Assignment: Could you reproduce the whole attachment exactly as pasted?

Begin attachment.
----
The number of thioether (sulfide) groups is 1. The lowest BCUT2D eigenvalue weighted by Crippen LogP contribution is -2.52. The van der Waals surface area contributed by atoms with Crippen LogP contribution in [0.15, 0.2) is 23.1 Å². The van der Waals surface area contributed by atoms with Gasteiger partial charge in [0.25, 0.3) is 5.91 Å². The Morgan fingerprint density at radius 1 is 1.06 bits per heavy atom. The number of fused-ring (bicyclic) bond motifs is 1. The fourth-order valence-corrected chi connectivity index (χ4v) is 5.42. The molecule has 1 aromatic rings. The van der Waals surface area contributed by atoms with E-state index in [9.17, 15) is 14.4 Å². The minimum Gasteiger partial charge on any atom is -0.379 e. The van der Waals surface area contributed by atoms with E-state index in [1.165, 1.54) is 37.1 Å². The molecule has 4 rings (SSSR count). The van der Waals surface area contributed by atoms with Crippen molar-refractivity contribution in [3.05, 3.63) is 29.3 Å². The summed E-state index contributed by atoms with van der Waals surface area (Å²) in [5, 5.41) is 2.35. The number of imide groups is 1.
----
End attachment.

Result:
The number of thioether (sulfide) groups is 1. The lowest BCUT2D eigenvalue weighted by Crippen LogP contribution is -2.52. The van der Waals surface area contributed by atoms with Crippen LogP contribution in [0.15, 0.2) is 23.1 Å². The van der Waals surface area contributed by atoms with Gasteiger partial charge in [0.25, 0.3) is 5.91 Å². The Morgan fingerprint density at radius 1 is 1.06 bits per heavy atom. The number of fused-ring (bicyclic) bond motifs is 1. The fourth-order valence-corrected chi connectivity index (χ4v) is 5.42. The molecule has 1 aromatic rings. The van der Waals surface area contributed by atoms with E-state index in [9.17, 15) is 14.4 Å². The minimum Gasteiger partial charge on any atom is -0.379 e. The van der Waals surface area contributed by atoms with E-state index in [1.165, 1.54) is 37.1 Å². The molecule has 4 rings (SSSR count). The van der Waals surface area contributed by atoms with Crippen molar-refractivity contribution in [3.05, 3.63) is 29.3 Å². The summed E-state index contributed by atoms with van der Waals surface area (Å²) in [5, 5.41) is 2.35. The number of imide groups is 1.